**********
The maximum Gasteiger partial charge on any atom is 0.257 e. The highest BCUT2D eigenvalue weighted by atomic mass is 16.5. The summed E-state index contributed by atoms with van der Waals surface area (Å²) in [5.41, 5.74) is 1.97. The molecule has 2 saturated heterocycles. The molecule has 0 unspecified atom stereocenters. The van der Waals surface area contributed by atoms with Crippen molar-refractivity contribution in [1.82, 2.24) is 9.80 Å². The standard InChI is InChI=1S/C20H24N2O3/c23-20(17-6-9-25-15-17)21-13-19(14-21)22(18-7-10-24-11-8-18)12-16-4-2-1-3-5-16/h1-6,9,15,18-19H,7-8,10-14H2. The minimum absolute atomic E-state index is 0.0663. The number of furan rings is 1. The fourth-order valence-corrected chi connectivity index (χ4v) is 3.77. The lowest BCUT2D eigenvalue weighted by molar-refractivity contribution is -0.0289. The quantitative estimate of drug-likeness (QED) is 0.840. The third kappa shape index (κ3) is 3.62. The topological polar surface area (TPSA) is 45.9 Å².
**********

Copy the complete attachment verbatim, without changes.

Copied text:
The maximum Gasteiger partial charge on any atom is 0.257 e. The highest BCUT2D eigenvalue weighted by atomic mass is 16.5. The summed E-state index contributed by atoms with van der Waals surface area (Å²) in [5.41, 5.74) is 1.97. The molecule has 2 saturated heterocycles. The molecule has 0 unspecified atom stereocenters. The van der Waals surface area contributed by atoms with Crippen molar-refractivity contribution in [1.82, 2.24) is 9.80 Å². The standard InChI is InChI=1S/C20H24N2O3/c23-20(17-6-9-25-15-17)21-13-19(14-21)22(18-7-10-24-11-8-18)12-16-4-2-1-3-5-16/h1-6,9,15,18-19H,7-8,10-14H2. The minimum absolute atomic E-state index is 0.0663. The number of furan rings is 1. The fourth-order valence-corrected chi connectivity index (χ4v) is 3.77. The lowest BCUT2D eigenvalue weighted by molar-refractivity contribution is -0.0289. The quantitative estimate of drug-likeness (QED) is 0.840. The third kappa shape index (κ3) is 3.62. The topological polar surface area (TPSA) is 45.9 Å².